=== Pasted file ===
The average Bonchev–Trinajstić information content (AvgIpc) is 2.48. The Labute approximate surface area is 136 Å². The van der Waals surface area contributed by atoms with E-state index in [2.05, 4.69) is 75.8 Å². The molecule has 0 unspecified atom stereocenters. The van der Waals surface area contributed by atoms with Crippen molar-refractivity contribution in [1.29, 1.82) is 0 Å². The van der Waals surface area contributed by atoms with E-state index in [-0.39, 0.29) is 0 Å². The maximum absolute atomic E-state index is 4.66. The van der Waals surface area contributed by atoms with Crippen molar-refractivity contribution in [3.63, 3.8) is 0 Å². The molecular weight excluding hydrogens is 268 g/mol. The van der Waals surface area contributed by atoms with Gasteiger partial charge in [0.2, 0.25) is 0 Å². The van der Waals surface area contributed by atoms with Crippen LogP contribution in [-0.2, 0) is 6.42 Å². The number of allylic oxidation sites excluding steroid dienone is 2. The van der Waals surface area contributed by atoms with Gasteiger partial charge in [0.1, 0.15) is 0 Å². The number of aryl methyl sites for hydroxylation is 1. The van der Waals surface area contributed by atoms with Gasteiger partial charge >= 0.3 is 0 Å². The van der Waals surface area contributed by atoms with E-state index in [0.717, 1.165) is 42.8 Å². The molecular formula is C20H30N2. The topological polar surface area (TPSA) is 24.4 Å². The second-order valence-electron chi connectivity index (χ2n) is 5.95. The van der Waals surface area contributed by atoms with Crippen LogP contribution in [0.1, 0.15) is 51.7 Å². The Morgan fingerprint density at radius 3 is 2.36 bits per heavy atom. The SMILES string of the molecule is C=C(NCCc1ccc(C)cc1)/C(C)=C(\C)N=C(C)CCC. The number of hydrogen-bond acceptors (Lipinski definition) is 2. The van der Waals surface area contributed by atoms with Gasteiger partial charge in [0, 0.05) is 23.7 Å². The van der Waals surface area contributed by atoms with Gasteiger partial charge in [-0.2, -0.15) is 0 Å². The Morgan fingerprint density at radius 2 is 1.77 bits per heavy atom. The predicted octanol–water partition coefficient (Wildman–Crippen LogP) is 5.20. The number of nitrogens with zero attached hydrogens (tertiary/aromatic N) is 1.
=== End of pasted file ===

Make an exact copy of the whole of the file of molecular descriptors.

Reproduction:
The average Bonchev–Trinajstić information content (AvgIpc) is 2.48. The Labute approximate surface area is 136 Å². The van der Waals surface area contributed by atoms with E-state index in [2.05, 4.69) is 75.8 Å². The molecule has 0 unspecified atom stereocenters. The van der Waals surface area contributed by atoms with Crippen molar-refractivity contribution in [1.29, 1.82) is 0 Å². The van der Waals surface area contributed by atoms with E-state index in [-0.39, 0.29) is 0 Å². The maximum absolute atomic E-state index is 4.66. The van der Waals surface area contributed by atoms with Crippen molar-refractivity contribution in [3.63, 3.8) is 0 Å². The molecular weight excluding hydrogens is 268 g/mol. The van der Waals surface area contributed by atoms with Gasteiger partial charge in [0.2, 0.25) is 0 Å². The van der Waals surface area contributed by atoms with Crippen LogP contribution in [-0.2, 0) is 6.42 Å². The number of allylic oxidation sites excluding steroid dienone is 2. The van der Waals surface area contributed by atoms with Gasteiger partial charge in [0.1, 0.15) is 0 Å². The number of aryl methyl sites for hydroxylation is 1. The van der Waals surface area contributed by atoms with Gasteiger partial charge >= 0.3 is 0 Å². The van der Waals surface area contributed by atoms with E-state index in [0.717, 1.165) is 42.8 Å². The molecular formula is C20H30N2. The topological polar surface area (TPSA) is 24.4 Å². The second-order valence-electron chi connectivity index (χ2n) is 5.95. The van der Waals surface area contributed by atoms with Crippen LogP contribution in [0.1, 0.15) is 51.7 Å². The Morgan fingerprint density at radius 3 is 2.36 bits per heavy atom. The SMILES string of the molecule is C=C(NCCc1ccc(C)cc1)/C(C)=C(\C)N=C(C)CCC. The number of hydrogen-bond acceptors (Lipinski definition) is 2. The van der Waals surface area contributed by atoms with Gasteiger partial charge in [0, 0.05) is 23.7 Å². The van der Waals surface area contributed by atoms with Gasteiger partial charge in [-0.2, -0.15) is 0 Å². The Morgan fingerprint density at radius 2 is 1.77 bits per heavy atom. The predicted octanol–water partition coefficient (Wildman–Crippen LogP) is 5.20. The number of nitrogens with zero attached hydrogens (tertiary/aromatic N) is 1.